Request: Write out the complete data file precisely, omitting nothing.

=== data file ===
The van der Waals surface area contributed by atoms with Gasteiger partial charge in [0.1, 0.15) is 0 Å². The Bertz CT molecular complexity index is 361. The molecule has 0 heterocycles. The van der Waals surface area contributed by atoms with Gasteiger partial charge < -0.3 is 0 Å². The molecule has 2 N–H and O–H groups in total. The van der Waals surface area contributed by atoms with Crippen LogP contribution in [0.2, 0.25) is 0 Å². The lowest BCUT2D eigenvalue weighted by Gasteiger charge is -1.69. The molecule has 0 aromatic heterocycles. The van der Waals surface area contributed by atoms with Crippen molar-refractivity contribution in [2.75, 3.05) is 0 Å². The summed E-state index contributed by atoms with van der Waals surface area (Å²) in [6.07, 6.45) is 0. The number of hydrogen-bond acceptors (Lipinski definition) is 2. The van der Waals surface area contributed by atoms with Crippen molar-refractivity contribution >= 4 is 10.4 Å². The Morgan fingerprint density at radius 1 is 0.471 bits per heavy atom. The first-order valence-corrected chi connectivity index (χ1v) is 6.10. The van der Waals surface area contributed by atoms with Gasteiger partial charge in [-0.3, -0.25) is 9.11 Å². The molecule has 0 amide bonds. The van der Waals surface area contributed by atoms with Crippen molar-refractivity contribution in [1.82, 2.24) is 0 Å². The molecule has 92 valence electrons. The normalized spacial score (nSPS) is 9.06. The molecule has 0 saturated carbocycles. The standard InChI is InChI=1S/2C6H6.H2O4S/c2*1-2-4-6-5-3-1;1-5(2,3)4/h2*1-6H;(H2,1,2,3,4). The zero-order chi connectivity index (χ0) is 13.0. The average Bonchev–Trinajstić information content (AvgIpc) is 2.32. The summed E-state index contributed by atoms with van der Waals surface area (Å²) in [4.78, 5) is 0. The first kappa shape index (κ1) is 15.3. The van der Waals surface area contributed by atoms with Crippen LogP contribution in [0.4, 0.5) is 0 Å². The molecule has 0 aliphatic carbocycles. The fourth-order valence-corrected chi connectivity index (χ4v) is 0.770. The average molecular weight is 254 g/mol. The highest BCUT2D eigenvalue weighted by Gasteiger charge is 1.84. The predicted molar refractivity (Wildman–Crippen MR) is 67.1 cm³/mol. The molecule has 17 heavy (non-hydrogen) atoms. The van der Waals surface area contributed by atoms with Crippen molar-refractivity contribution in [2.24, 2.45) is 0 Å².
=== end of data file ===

The van der Waals surface area contributed by atoms with Gasteiger partial charge in [0.1, 0.15) is 0 Å². The Bertz CT molecular complexity index is 361. The molecule has 0 heterocycles. The van der Waals surface area contributed by atoms with Gasteiger partial charge < -0.3 is 0 Å². The molecule has 2 N–H and O–H groups in total. The van der Waals surface area contributed by atoms with Crippen LogP contribution in [0.2, 0.25) is 0 Å². The lowest BCUT2D eigenvalue weighted by Gasteiger charge is -1.69. The molecule has 0 aromatic heterocycles. The van der Waals surface area contributed by atoms with Crippen molar-refractivity contribution in [2.75, 3.05) is 0 Å². The summed E-state index contributed by atoms with van der Waals surface area (Å²) in [6.07, 6.45) is 0. The number of hydrogen-bond acceptors (Lipinski definition) is 2. The van der Waals surface area contributed by atoms with Crippen molar-refractivity contribution >= 4 is 10.4 Å². The Morgan fingerprint density at radius 1 is 0.471 bits per heavy atom. The first-order valence-corrected chi connectivity index (χ1v) is 6.10. The van der Waals surface area contributed by atoms with Gasteiger partial charge in [-0.3, -0.25) is 9.11 Å². The molecule has 0 amide bonds. The van der Waals surface area contributed by atoms with Crippen molar-refractivity contribution in [1.82, 2.24) is 0 Å². The molecule has 92 valence electrons. The normalized spacial score (nSPS) is 9.06. The molecule has 0 saturated carbocycles. The standard InChI is InChI=1S/2C6H6.H2O4S/c2*1-2-4-6-5-3-1;1-5(2,3)4/h2*1-6H;(H2,1,2,3,4). The zero-order chi connectivity index (χ0) is 13.0. The average Bonchev–Trinajstić information content (AvgIpc) is 2.32. The summed E-state index contributed by atoms with van der Waals surface area (Å²) in [4.78, 5) is 0. The first kappa shape index (κ1) is 15.3. The van der Waals surface area contributed by atoms with Crippen LogP contribution in [0.4, 0.5) is 0 Å². The molecule has 0 aliphatic carbocycles. The fourth-order valence-corrected chi connectivity index (χ4v) is 0.770. The average molecular weight is 254 g/mol. The highest BCUT2D eigenvalue weighted by Gasteiger charge is 1.84. The predicted molar refractivity (Wildman–Crippen MR) is 67.1 cm³/mol. The molecule has 17 heavy (non-hydrogen) atoms. The van der Waals surface area contributed by atoms with Crippen molar-refractivity contribution in [2.24, 2.45) is 0 Å².